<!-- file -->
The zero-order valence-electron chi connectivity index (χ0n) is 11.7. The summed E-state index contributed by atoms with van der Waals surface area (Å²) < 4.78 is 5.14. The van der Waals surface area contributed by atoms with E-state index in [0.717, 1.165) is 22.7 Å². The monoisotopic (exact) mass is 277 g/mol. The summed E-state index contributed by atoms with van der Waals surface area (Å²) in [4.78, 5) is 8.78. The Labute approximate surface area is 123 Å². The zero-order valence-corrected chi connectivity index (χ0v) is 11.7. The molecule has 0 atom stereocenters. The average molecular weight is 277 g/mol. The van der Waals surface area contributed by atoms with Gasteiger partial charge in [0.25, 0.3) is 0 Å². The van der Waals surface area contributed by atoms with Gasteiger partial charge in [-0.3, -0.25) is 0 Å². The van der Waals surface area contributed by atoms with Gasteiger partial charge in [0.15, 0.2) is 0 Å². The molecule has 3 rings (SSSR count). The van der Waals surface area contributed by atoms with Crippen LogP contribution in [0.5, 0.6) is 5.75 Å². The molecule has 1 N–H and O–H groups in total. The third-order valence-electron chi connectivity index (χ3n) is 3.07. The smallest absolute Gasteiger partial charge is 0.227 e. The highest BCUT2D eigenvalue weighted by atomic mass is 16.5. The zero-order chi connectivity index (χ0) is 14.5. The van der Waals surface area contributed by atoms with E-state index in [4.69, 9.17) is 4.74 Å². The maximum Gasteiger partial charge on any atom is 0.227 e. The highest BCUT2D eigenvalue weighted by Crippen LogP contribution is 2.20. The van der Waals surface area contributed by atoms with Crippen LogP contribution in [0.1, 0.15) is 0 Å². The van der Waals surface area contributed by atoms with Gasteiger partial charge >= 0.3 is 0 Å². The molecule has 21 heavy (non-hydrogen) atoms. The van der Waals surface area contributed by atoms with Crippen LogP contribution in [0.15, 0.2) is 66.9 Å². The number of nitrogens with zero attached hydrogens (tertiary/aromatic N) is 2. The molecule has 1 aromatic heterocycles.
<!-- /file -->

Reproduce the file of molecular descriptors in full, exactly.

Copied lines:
The zero-order valence-electron chi connectivity index (χ0n) is 11.7. The summed E-state index contributed by atoms with van der Waals surface area (Å²) < 4.78 is 5.14. The van der Waals surface area contributed by atoms with E-state index in [0.717, 1.165) is 22.7 Å². The monoisotopic (exact) mass is 277 g/mol. The summed E-state index contributed by atoms with van der Waals surface area (Å²) in [4.78, 5) is 8.78. The Labute approximate surface area is 123 Å². The zero-order valence-corrected chi connectivity index (χ0v) is 11.7. The molecule has 0 atom stereocenters. The average molecular weight is 277 g/mol. The van der Waals surface area contributed by atoms with Gasteiger partial charge in [0.25, 0.3) is 0 Å². The van der Waals surface area contributed by atoms with Gasteiger partial charge in [-0.3, -0.25) is 0 Å². The van der Waals surface area contributed by atoms with Gasteiger partial charge in [0.15, 0.2) is 0 Å². The molecule has 3 rings (SSSR count). The van der Waals surface area contributed by atoms with Crippen LogP contribution in [0.5, 0.6) is 5.75 Å². The molecule has 1 N–H and O–H groups in total. The third-order valence-electron chi connectivity index (χ3n) is 3.07. The smallest absolute Gasteiger partial charge is 0.227 e. The highest BCUT2D eigenvalue weighted by atomic mass is 16.5. The zero-order chi connectivity index (χ0) is 14.5. The van der Waals surface area contributed by atoms with E-state index in [4.69, 9.17) is 4.74 Å². The maximum Gasteiger partial charge on any atom is 0.227 e. The highest BCUT2D eigenvalue weighted by Crippen LogP contribution is 2.20. The van der Waals surface area contributed by atoms with Crippen LogP contribution in [0.1, 0.15) is 0 Å². The van der Waals surface area contributed by atoms with Gasteiger partial charge >= 0.3 is 0 Å². The molecule has 21 heavy (non-hydrogen) atoms. The van der Waals surface area contributed by atoms with Crippen LogP contribution in [0.15, 0.2) is 66.9 Å². The number of nitrogens with zero attached hydrogens (tertiary/aromatic N) is 2. The molecule has 1 aromatic heterocycles.